Let be transitive. For , set and set to be the denominator of . Then and for any we have that .


First observe that since is transitive we have that:

  • the characteristic polynomial of is irreducible and equal to the minimal polynomial

  • is different from 1, as otherwise no point at finite is mapped at infinity and therefore the map cannot be transitive on .

Let be the smallest integer such that . Of course, we can assume . By degree reasons, there exist such that . But this implies that the matrix

has the last row identically zero, so it is not invertible. But since the characteristic polynomial of is irreducible, any matrix in is invertible. This forces . But then the polynomial is zero at and therefore divisible by the minimal polynomial . But since and has degree , we must have , which is a contradiction because has degree . ∎

We are now ready to provide a compact description of a fractional jump.

Input: a projectively primitive morphism

Output: the fractional jump of

1: is the -th row, -th column entry of the matrix .
2:for  do
6:for  do
7:      is the -th row, -th column entry of the matrix .
9:     for  do
Algorithm 1 Fractional Jump Generation Algorithm
Theorem 3.2.

Storing a fractional jump requires at most bits.


Algorithm 1 produces a fractional jump from a transitive projective automorphism. Now observe that the bit size of is the same as the bit size of , which is . The bit size of is as we were able to use the relation . More in general, the bit size of is as we can use the relation . The process terminates and it is well defined because of Lemma 3.1. Adding everything up we get

3.2. Expected cost of evaluation

Evaluating a fractional jump is a very easy task, as it involves only one inversion in the base field. In this section we compute the expected cost

of evaluating a fractional jump, essentially weighting the computational cost with the probability that a random point in

is selected.

Definition 3.3.

Let be a map on . We define the expected cost of computing on to be

where denotes the number of binary operations needed to evaluate at .

We now compute the expected complexity of evaluating a fractional jump sequence in the large field regime, which is the one for which we have the nice discrepancy bounds in [bib:AGM17, Section 8].

Input: a fractional jump and a point .

Output: .

1:for  do
2:     if  then
5:         return      
Algorithm 2 Fractional Jump Evaluation Algorithm
Theorem 3.4.

Let be a prime, be a transitive projective automorphism, and be its fractional jump. Suppose that has a representative in having entries in . Suppose that . The expected cost of evaluating a fractional jump is .


We want to estimate the average cost of Algorithm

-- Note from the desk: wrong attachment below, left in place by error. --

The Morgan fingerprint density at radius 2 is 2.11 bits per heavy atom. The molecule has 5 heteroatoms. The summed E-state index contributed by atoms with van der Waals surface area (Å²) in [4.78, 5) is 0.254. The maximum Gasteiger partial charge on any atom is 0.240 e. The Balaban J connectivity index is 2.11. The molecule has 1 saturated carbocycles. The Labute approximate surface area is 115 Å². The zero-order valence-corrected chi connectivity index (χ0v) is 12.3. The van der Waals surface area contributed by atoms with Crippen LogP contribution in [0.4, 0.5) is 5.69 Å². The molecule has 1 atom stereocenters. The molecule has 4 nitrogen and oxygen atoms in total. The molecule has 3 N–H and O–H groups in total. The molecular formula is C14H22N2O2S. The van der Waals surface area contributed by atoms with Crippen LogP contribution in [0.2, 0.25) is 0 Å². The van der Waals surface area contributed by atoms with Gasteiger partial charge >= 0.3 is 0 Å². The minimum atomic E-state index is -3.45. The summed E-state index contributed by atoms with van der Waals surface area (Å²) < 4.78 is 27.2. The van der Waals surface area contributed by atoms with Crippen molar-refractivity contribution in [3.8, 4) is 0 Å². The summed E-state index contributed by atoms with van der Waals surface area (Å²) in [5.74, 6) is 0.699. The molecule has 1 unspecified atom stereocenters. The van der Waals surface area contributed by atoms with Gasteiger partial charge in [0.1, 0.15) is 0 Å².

2. As usual, set and for set


For , by the fact that has small coefficients, evaluating and involves at most sums. Therefore, we have that , where is the cost of an inversion, is the cost of a multiplication in and the cost of an addition in . For and , evaluating and becomes more expensive, as it might involve also multiplications by elements of for each component (the coefficients ). The final cost of evaluating at is then . Since there are elements in and in the union of the rest of the ’s we have that

Since and are all polynomial time operations in , we have that and then

Observe that if one uses Fast Fourier transform for multiplication

[bib:SchStr71] and Schönhage Algorithm for inversions [mullen2013handbook, Remark 11.1.99] we have that


Adding two integers modulo simply costs , from which we get the final claim. ∎

Example 3.5.

Fix for example and . One can check with a computer algebra system (for example SAGE [bib:sagemath]) that is a prime number and that is an irreducible polynomial. It follows directly from Definition 3.3 that is projectively primitive and therefore the projective map produced by its companion matrix (see Remark 2.5) verifies the hypothesis of Theorem 2.4, and thus it generates a transitive fractional jump verifying the hypothesis of Theorem 3.4. Computationally it is very easy to produce projectively primitive polynomials, but it would also be interesting to give a systematic way to construct them (such as the one using Artin-Schreier jumps in [bib:AGM18]).

Remark 3.6.

In terms of expected complexity (and whenever the coefficients are carefully chosen) fractional jumps behave better than ICGs, as we are about to explain. In fact, let us now compare the result of Theorem 3.4 for with which is essentially the case of the ICG (see [bib:AGM17, Example 2.4]). Evaluating an ICG having small coefficients costs one inversion whether evaluating a Fractional Jump with small coefficients costs averagely . Notice now that if is a large prime and is relatively small we have that . On the other hand, an ICG only generates one pseudorandom point at each iteration, whether instead the Fractional Jump construction generates -pseudorandom points.

3.3. Compound Generator for Fractional Jumps

In this subsection we show that the compound generator construction for the Inversive Congruential Generator easily extends to a fractional jump and provide an example.

Theorem 3.7.